The V12 XJCs came standard with fuel injection (except for some prototypes, early production models). All North American XJC models came with air conditioning and automatic transmissions as standard equipment, as well as chromed disc wheels, white wall tyres and leather faced seating. Another basic difference between the two markets was the bumper bars. North America had large rubber bumper bars to comply with crash regulations, whilst the rest of the world had the full chrome bumpers.

In the UK market, air conditioning and a manual transmission were optional, as were the choice of leather or cloth seats. All coupes were equipped with a black vinyl roof as standard equipment, except for the one that was specially produced for Jaguars Andrew Whyte. The actual reason for the standard vinyl roof was not clear, but contrary to urban legend it was not because there was a welded seam in the roof!

Most likely it was because the marketing folks insisted on it, as vinyl roofs were the flavour of the month in the automotive industry at that time. Whatever the case, many present day owners have chosen to remove this feature.

XJCs are extremely well proportioned while the styling of the pillarless coupe gives a sense of ‘openness’ that is often associated with a convertible.

The shorter wheelbase also gives the car an incredible balanced appearance and somehow feels quite smaller than the longer wheelbase four door cars, when in fact it is only four inches shorter.

From any angle the XJC
is gorgeous - but the side
view is really breath-taking.

Convertible XJC's can
been seen worldwide. 
This one was at a
National Jaguar Rally 
In Sydney, Australia.

This is the one and only
Daimler Vanden Plas
Double Six XJC. Seen here
at an All British Display
Day in Germany a few
years ago.

The doors are large and heavy with each door weighing around 200Ibs. Rear seating is spacious behind these large doors, and the front bucket seats fold forward allowing access to the rear seat compartment. This arrangement will seat four adults, and if an open-air experience is more to your liking, then you might prefer a convertible XJC. A number coach building companies (Avon-Stevens and Lynx in the UK for example), as well as some private individuals produced a modified XJC in convertible form.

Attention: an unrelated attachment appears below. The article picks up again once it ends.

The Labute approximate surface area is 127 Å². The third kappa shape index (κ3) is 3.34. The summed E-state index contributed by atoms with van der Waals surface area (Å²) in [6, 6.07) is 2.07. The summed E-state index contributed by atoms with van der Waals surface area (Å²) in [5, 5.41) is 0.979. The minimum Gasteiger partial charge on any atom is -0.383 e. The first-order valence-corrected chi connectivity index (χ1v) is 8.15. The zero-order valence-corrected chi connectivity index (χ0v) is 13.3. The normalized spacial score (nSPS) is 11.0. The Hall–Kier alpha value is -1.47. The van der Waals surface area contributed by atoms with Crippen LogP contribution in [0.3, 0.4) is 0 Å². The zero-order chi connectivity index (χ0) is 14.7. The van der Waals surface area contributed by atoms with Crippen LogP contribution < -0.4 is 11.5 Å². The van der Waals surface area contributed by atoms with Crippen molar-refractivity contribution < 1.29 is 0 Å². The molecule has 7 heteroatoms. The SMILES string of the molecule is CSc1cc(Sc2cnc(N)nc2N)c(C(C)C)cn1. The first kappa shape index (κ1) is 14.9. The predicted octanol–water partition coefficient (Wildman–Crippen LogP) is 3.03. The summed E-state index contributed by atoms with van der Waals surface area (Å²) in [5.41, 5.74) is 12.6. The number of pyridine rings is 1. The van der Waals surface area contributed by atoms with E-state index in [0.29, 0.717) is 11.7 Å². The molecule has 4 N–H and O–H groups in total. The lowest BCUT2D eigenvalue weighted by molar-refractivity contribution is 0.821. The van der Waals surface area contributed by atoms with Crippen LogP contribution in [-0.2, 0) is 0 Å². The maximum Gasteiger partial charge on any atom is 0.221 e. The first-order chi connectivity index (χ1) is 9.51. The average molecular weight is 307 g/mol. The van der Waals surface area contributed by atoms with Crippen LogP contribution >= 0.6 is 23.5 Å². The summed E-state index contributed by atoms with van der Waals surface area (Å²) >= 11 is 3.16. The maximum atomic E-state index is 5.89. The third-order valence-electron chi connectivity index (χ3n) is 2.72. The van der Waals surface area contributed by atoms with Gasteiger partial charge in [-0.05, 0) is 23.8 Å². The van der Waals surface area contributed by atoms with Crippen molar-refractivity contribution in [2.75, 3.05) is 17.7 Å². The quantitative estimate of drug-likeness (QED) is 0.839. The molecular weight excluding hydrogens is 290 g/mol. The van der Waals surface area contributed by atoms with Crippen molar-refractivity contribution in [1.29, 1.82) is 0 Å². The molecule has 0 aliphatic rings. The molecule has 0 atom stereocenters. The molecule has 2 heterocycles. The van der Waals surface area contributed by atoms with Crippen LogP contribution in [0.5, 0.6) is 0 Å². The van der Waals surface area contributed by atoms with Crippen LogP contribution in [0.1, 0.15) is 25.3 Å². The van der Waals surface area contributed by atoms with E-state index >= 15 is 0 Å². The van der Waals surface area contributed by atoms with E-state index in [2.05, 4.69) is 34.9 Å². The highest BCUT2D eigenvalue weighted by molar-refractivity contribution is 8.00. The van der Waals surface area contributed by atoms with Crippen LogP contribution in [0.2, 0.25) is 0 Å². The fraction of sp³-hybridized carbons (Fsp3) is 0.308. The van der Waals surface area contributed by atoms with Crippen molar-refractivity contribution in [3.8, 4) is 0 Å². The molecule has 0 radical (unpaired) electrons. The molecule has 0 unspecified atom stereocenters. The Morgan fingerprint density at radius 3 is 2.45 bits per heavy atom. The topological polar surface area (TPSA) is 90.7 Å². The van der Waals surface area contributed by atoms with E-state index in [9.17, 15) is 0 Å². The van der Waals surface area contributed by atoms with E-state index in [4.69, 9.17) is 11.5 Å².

Sadly the production of the XJC was all too short. After commencement in 1975 the last of these great vehicles rolled off the line in November 1977. The final 96 coupes were actually badged as 1978 cars - for whatever reason is anybody’s guess. The XJC was a victim of the times and was never really given the attention or backing it deserved.

Paradoxically this has helped the XJC to become the rare collectible classic it is today, although prices have never reached the dizzy heights achieved by the E Type. It remains one of, if not the best value for money classic cars available today. To this day, the XJC is Jaguars only two-door fixed head coupe saloon.

XJC Production Figures

There has been, and it seems there will always be, conjecture about the exact number of XJ Coupes produced and sold between 1975 and 1978, with total production estimates ranging from between 10,400 to 10,488.

The following numbers are from the book, "Jaguar - A Living Legend", by Anders Ditlev Clausager and include right and left hand drive models. Anders, the Chief Archivist at Jaguar Cars, sourced the following figures with the help of Ian Luckett and Richard Chillingsworth from Jaguar Cars Limited.

Jaguar 4.2C: 6,487
Jaguar 5.3C: 1,855
Daimler Sovereign: 1,677
Daimler Double Six: 407
Total production: 10,426

Nigel Thorley also gave the same production figures in his book, “Original Jaguar XJ”. So it should be safe to say that these figures are probably the most accurate. One Jaguar 5.3 coupe from the list was sent to receive the full Daimler Vanden Plas treatment. It remains the only Daimler Vanden Plas Double Six XJC ever produced, and it carries the original Jaguar chassis plates: 2G50002.

XJC Production by Year

Model 1973 1974 1975 1976 1977 1978 Totals
Jaguar4.2C 2 1 2925 1746 1776 37 6487
Jaguar5.3C   11 821 663 329 31 1855
Daimler Sovereign     471 587 613 6 1677
Daimler Double Six    1 76 149 159 22 407
TOTALS 2 13 4293 3145 2877 96 10426


XJC - The Australian Story is HERE